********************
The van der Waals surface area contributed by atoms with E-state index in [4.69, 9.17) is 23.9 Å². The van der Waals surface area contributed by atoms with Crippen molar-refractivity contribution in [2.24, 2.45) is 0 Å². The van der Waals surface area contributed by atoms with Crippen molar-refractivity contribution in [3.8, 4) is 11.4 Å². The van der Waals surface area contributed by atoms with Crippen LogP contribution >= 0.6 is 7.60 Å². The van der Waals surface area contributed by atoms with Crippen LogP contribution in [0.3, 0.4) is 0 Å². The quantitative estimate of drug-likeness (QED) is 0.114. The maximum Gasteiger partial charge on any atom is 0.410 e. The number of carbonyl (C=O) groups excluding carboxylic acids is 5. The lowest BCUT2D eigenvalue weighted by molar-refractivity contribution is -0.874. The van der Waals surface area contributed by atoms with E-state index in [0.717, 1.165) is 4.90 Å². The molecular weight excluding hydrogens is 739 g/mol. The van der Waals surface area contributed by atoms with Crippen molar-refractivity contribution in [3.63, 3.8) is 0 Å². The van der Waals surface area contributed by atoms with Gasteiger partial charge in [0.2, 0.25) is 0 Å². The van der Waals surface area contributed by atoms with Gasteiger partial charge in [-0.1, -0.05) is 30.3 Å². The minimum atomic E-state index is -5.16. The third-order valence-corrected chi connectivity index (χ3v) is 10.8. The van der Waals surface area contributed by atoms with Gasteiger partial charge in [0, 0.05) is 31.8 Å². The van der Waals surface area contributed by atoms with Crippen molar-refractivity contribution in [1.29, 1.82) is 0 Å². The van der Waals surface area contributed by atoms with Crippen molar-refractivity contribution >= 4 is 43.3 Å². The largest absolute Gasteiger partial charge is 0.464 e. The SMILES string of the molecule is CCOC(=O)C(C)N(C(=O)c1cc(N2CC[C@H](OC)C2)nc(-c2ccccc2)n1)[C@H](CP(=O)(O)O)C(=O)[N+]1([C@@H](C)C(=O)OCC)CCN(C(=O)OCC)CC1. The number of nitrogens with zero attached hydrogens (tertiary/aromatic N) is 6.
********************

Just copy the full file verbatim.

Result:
The van der Waals surface area contributed by atoms with E-state index in [4.69, 9.17) is 23.9 Å². The van der Waals surface area contributed by atoms with Crippen molar-refractivity contribution in [2.24, 2.45) is 0 Å². The van der Waals surface area contributed by atoms with Crippen molar-refractivity contribution in [3.8, 4) is 11.4 Å². The van der Waals surface area contributed by atoms with Crippen LogP contribution >= 0.6 is 7.60 Å². The van der Waals surface area contributed by atoms with Crippen LogP contribution in [0.3, 0.4) is 0 Å². The quantitative estimate of drug-likeness (QED) is 0.114. The maximum Gasteiger partial charge on any atom is 0.410 e. The number of carbonyl (C=O) groups excluding carboxylic acids is 5. The lowest BCUT2D eigenvalue weighted by molar-refractivity contribution is -0.874. The van der Waals surface area contributed by atoms with E-state index in [0.717, 1.165) is 4.90 Å². The molecular weight excluding hydrogens is 739 g/mol. The van der Waals surface area contributed by atoms with Crippen molar-refractivity contribution in [3.63, 3.8) is 0 Å². The van der Waals surface area contributed by atoms with Gasteiger partial charge in [0.2, 0.25) is 0 Å². The van der Waals surface area contributed by atoms with Gasteiger partial charge in [-0.1, -0.05) is 30.3 Å². The minimum atomic E-state index is -5.16. The third-order valence-corrected chi connectivity index (χ3v) is 10.8. The van der Waals surface area contributed by atoms with Gasteiger partial charge in [0, 0.05) is 31.8 Å². The van der Waals surface area contributed by atoms with Crippen molar-refractivity contribution in [1.29, 1.82) is 0 Å². The van der Waals surface area contributed by atoms with Crippen molar-refractivity contribution >= 4 is 43.3 Å². The largest absolute Gasteiger partial charge is 0.464 e. The SMILES string of the molecule is CCOC(=O)C(C)N(C(=O)c1cc(N2CC[C@H](OC)C2)nc(-c2ccccc2)n1)[C@H](CP(=O)(O)O)C(=O)[N+]1([C@@H](C)C(=O)OCC)CCN(C(=O)OCC)CC1. The number of nitrogens with zero attached hydrogens (tertiary/aromatic N) is 6.